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9 foods to help lower blood pressure

Having high blood pressure increases the risk of heart attack, stroke and cardiovascular disease. If that weren’t alarming enough, roughly half of Americans have high blood pressure.

Fortunately, it’s possible to lower blood pressure (and prevent it from rising to unhealthy levels in the first place) through diet and lifestyle habits.

If you want to eat to lower blood pressure, bring this registered dietitian-approved list with you next time you go grocery shopping. Listed are a wide range of foods to decrease high blood pressure, including one fruit so beneficial it’s worth eating every day.

Foods to lower blood pressure

There’s one fruit that’s particularly beneficial for lowering blood pressure, and you might already have it in your kitchen: bananas.

“Bananas are a good source of potassium, which helps balance sodium levels. Potassium can help the blood vessels dilate and relax, which then can lower blood pressure,” explains Stacy Roberts-Davis, a registered dietitian and the president of Flavorful Nutrition.

Kristi Ruth, a registered dietitian and creator of Carrots &Cookies, adds: “Bananas are an excellent source of potassium, which helps balance out sodium intake, and they are also a good source of fiber, which has been shown to improve cardiovascular health, including lowering blood pressure.”

Scientific studies back this up, showing that regularly eating bananas is linked to lowering blood pressure. In fact, a diet generally high in fruits and vegetables is linked to reducing the risk of hypertension (high blood pressure).

Of course, no one can eat only bananas. Here are eight more foods that can make a big difference:

Berries: Besides bananas, Roberts-Davis says that another fruit that can help lower blood pressure is berries. This is because berries contain anthocyanins (pigments found in blue, red and purple fruits and vegetables), which help endothelial cells function better in the body. Endothelial cells are found inside blood vessels and help with blood flow, including blood pressure regulation.

Leafy greens: Every time you have a salad for lunch or dinner, rest assured that you are helping to lower your blood pressure. Roberts-Davis says leafy greens (such as kale, spinach, romaine, collard greens and bok choy) are another great food for lowering blood pressure. This is because they contain nitrate, which is connected to supporting cardiovascular health.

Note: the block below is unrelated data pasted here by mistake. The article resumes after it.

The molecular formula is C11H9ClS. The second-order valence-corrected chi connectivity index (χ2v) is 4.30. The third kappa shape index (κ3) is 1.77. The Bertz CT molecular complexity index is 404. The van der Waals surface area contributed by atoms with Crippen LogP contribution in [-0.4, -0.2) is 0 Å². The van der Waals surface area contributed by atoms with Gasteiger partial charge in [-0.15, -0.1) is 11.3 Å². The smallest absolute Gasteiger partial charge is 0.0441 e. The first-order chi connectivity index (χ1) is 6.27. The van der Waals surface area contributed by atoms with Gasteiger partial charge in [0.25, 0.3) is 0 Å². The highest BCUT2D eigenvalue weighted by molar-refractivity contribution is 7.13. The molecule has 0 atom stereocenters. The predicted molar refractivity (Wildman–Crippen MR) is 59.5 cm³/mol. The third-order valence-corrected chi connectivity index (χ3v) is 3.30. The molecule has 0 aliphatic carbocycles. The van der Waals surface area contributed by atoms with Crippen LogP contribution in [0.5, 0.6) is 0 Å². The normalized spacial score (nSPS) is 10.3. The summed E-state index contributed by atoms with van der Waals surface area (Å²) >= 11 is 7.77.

Garlic: Seasoning your food with garlic is one easy (and delicious) way to lower blood pressure naturally, Roberts-Davis says. Garlic supplements can also lower blood pressure, although they won’t be as tasty.

Beans: “Beans are high in fiber, potassium and magnesium which can also help reduce sodium retention,” Roberts-Davis says. Sodium retention increases blood pressure because it causes water retention, which puts extra pressure on the kidneys, which, in turn, increases blood pressure.

Tofu: Another plant-based protein that can help lower blood pressure is soy-based foods such as tofu, seitan and edamame, Roberts-Davis says. “This is because soy is low in fat while high in potassium and magnesium,” she says, name-checking two nutrients connected to keeping blood pressure at healthy levels.

Fatty fish: Salmon, tuna, anchovies and mackerel are all examples of fatty fish that Roberts-Davis says can help keep blood pressure levels from rising. These types of fish are high in omega-3 fatty acids, which helps lower blood pressure.

Beets: Similar to leafy greens, Roberts-Davis says, beets contain nitrates, which the body turns into nitric acid. Nitric acid helps relax and widen arteries, making it crucial for blood vessel health.

Dark chocolate: If you have a sweet tooth, satisfying your craving with dark chocolate can work in your favor. Roberts-Davis says it’s high in flavonoids, which are connected to preventing blood clots and lowering blood pressure.

Foods to avoid

Knowing which foods can raise blood pressure is just as important. Both dietitians emphasize that, when it comes to diet and blood pressure, what’s most important is to minimize foods high in sodium, such as canned soups, deli meat and chips. As explained earlier, sodium increases water retention, which can cause blood pressure to rise.

Ruth emphasizes that habits outside of how you eat are important, too. She says that exercising regularly, getting good sleep and finding healthy ways to manage stress are also important. For some people, medication can play a role in managing blood pressure.

When managing blood pressure, it’s important to consider your diet and lifestyle habits as a whole. One food can’t cancel out living in an unhealthy way the rest of the day. But it’s also important to acknowledge the power that food can have in lowering blood pressure.

Prioritize the foods on this list, and you’ll be going a long way in preventing high blood pressure.

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